What does a transformer actually do?

The transformer is not a car that turns into a robot. You should still respect him when you meet him. About its key role in our everyday life


  • definition
  • species
  • Functions
  • Turns ratio
  • Today’s use
  • Galvanic separation

The transformer: definition and origin

This word is derived from the Latin “transform” and means to transform or transform. It is also affectionately referred to as a “transformer” by fans and users. Synonymous is a transformer. Since its invention by Lucien Gaulard and John Dixon Gibbs (London) in 1881, the transformer has spread and can now be found all over the world.

What is a transformer?

The transformer is a technical system of energy technology. The component consists of coils, copper wire and core: the multi-wound wires are immediately noticeable; they are a bit reminiscent of coiled sewing thread. In most use cases, the transformer’s job is to increase or decrease electrical voltages. Transformers convert an incoming alternating voltage in a certain ratio (e.g. 20 to 1, that depends on the coil windings) into an outgoing alternating voltage b. So that’s what a transformer does: it transforms AC voltages (not DC voltages). Transformers are hidden in small, free-standing buildings or in the small rooms of large buildings: It is relatively shy and not entirely harmless when it is life. A transformer can give you a huge electric shock if you get too close without warning or precautions. That’s why he wants to keep most people away with the following label:

The transformer only allows selected people to visit. Then it can also be that he can switch off properly and all the tension of everyday life falls away from him.
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Different transformers.

The transformer is available in a wide variety of sizes, designs and colours. Many electrical devices or electricity consumers in our household have a small transformer, as the required operating voltage often differs from the mains voltage. There are chargers for cameras, smartphones, tablets and laptops in every household – there are transformers in every single one.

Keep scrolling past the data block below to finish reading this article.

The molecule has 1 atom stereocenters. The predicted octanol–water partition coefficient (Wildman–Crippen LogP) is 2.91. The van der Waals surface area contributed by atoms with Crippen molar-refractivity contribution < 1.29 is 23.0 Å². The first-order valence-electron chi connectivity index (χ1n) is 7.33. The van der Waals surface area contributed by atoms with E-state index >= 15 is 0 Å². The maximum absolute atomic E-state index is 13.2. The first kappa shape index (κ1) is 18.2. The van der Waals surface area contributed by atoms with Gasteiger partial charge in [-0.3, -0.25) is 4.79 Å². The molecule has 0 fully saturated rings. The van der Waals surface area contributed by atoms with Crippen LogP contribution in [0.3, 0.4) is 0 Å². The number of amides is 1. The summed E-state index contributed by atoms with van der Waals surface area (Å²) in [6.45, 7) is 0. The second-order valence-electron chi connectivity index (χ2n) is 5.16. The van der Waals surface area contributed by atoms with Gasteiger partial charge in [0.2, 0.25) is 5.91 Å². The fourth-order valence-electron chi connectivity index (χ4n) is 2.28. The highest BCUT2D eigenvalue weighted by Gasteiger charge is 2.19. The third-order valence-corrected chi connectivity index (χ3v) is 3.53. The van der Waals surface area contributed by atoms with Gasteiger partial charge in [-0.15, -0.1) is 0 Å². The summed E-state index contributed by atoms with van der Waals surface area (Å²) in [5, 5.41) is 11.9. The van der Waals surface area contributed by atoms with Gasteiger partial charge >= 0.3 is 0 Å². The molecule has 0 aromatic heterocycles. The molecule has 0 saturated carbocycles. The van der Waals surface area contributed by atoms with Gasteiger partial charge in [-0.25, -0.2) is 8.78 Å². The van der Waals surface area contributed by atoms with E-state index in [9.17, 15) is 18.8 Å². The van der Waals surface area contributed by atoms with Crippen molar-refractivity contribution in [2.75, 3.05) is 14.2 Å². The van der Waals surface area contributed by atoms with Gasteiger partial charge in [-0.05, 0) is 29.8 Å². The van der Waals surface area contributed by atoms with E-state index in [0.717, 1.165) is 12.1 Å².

The big brother of the device transformer, on the other hand, is used for power distribution in industry and by the Electricity network operators used. It is called a distribution. In its largest form, the transformer lives in the substation. There he is the link between the tension levels of Power grids. It is also called a network transformer.

The capabilities and inner values ​​of the transformer

The main area of ​​application for transformers is to increase or decrease alternating voltages. What enables the transformer to convert voltages? In order to be able to answer this question, we have to dive deeply into the field of electrical engineering. If this is too technical for you, you can skip the following paragraph. 
The principle of operation of the transformer is based on the law of induction. In terms of construction, the transformer usually consists of a ferrite or iron core and electrical conductors that are wrapped around this core several times. It basically has an input side or primary side and an output side or secondary side. The windings are called the primary and secondary coils. There is also a sketch of the transformer for illustrated reflection: